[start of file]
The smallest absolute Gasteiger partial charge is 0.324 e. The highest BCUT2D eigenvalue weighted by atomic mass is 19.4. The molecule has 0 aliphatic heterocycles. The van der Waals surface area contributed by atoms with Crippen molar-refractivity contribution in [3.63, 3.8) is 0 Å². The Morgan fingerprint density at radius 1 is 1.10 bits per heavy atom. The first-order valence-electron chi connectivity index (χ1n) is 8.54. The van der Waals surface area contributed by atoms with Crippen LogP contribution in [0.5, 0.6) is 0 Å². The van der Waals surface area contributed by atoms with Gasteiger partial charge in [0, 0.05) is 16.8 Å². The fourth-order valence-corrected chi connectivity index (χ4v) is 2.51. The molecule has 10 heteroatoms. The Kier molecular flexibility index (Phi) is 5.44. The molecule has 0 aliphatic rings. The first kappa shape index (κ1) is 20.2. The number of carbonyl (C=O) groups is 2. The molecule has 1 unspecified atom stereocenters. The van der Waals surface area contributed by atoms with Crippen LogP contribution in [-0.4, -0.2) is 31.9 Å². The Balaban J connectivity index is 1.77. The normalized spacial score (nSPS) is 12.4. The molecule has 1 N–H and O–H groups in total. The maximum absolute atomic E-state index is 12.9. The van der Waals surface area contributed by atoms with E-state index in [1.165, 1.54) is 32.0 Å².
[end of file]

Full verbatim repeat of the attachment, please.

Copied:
The smallest absolute Gasteiger partial charge is 0.324 e. The highest BCUT2D eigenvalue weighted by atomic mass is 19.4. The molecule has 0 aliphatic heterocycles. The van der Waals surface area contributed by atoms with Crippen molar-refractivity contribution in [3.63, 3.8) is 0 Å². The Morgan fingerprint density at radius 1 is 1.10 bits per heavy atom. The first-order valence-electron chi connectivity index (χ1n) is 8.54. The van der Waals surface area contributed by atoms with Crippen LogP contribution in [0.5, 0.6) is 0 Å². The van der Waals surface area contributed by atoms with Gasteiger partial charge in [0, 0.05) is 16.8 Å². The fourth-order valence-corrected chi connectivity index (χ4v) is 2.51. The molecule has 10 heteroatoms. The Kier molecular flexibility index (Phi) is 5.44. The molecule has 0 aliphatic rings. The first kappa shape index (κ1) is 20.2. The number of carbonyl (C=O) groups is 2. The molecule has 1 unspecified atom stereocenters. The van der Waals surface area contributed by atoms with Crippen LogP contribution in [-0.4, -0.2) is 31.9 Å². The Balaban J connectivity index is 1.77. The normalized spacial score (nSPS) is 12.4. The molecule has 1 N–H and O–H groups in total. The maximum absolute atomic E-state index is 12.9. The van der Waals surface area contributed by atoms with E-state index in [1.165, 1.54) is 32.0 Å².